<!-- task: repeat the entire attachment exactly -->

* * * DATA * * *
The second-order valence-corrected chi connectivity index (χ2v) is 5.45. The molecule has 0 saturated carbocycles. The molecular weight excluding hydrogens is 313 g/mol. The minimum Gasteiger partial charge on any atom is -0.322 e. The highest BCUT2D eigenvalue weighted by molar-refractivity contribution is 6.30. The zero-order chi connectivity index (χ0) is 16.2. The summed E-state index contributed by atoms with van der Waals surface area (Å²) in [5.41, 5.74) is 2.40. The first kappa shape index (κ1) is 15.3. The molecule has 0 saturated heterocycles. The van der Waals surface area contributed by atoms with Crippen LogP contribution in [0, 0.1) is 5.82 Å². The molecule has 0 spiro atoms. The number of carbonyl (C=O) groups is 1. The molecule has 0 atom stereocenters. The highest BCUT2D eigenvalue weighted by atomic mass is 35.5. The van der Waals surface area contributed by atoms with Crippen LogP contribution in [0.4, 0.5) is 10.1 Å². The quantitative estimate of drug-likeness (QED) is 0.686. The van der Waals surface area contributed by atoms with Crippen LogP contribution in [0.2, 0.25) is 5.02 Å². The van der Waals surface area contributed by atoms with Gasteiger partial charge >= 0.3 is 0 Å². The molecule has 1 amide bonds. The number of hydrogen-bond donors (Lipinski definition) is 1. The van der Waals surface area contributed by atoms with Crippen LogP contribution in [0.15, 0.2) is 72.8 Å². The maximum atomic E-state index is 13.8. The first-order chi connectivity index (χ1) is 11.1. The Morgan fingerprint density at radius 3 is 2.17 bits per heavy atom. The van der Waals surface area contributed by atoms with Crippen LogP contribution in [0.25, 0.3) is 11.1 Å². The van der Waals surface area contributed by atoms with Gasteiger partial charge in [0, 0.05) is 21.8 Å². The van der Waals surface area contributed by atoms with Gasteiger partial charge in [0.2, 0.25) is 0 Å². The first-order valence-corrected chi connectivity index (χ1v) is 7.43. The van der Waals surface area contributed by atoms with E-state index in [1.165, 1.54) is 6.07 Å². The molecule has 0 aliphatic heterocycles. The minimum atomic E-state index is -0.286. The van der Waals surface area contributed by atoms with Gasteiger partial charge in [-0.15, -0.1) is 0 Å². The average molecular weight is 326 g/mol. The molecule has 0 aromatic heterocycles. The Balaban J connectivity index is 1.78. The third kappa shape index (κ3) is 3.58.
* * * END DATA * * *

The second-order valence-corrected chi connectivity index (χ2v) is 5.45. The molecule has 0 saturated carbocycles. The molecular weight excluding hydrogens is 313 g/mol. The minimum Gasteiger partial charge on any atom is -0.322 e. The highest BCUT2D eigenvalue weighted by molar-refractivity contribution is 6.30. The zero-order chi connectivity index (χ0) is 16.2. The summed E-state index contributed by atoms with van der Waals surface area (Å²) in [5.41, 5.74) is 2.40. The first kappa shape index (κ1) is 15.3. The molecule has 0 saturated heterocycles. The van der Waals surface area contributed by atoms with Crippen LogP contribution in [0, 0.1) is 5.82 Å². The molecule has 0 spiro atoms. The number of carbonyl (C=O) groups is 1. The molecule has 0 atom stereocenters. The highest BCUT2D eigenvalue weighted by atomic mass is 35.5. The van der Waals surface area contributed by atoms with Crippen LogP contribution in [0.4, 0.5) is 10.1 Å². The quantitative estimate of drug-likeness (QED) is 0.686. The van der Waals surface area contributed by atoms with Crippen LogP contribution in [0.2, 0.25) is 5.02 Å². The van der Waals surface area contributed by atoms with Gasteiger partial charge >= 0.3 is 0 Å². The molecule has 1 amide bonds. The number of hydrogen-bond donors (Lipinski definition) is 1. The van der Waals surface area contributed by atoms with Crippen LogP contribution in [0.15, 0.2) is 72.8 Å². The maximum atomic E-state index is 13.8. The first-order chi connectivity index (χ1) is 11.1. The Morgan fingerprint density at radius 3 is 2.17 bits per heavy atom. The van der Waals surface area contributed by atoms with Crippen LogP contribution in [0.25, 0.3) is 11.1 Å². The van der Waals surface area contributed by atoms with Gasteiger partial charge in [0, 0.05) is 21.8 Å². The van der Waals surface area contributed by atoms with Gasteiger partial charge in [0.2, 0.25) is 0 Å². The first-order valence-corrected chi connectivity index (χ1v) is 7.43. The van der Waals surface area contributed by atoms with E-state index in [1.165, 1.54) is 6.07 Å². The molecule has 0 aliphatic heterocycles. The minimum atomic E-state index is -0.286. The van der Waals surface area contributed by atoms with Gasteiger partial charge in [-0.15, -0.1) is 0 Å². The average molecular weight is 326 g/mol. The molecule has 0 aromatic heterocycles. The Balaban J connectivity index is 1.78. The third kappa shape index (κ3) is 3.58.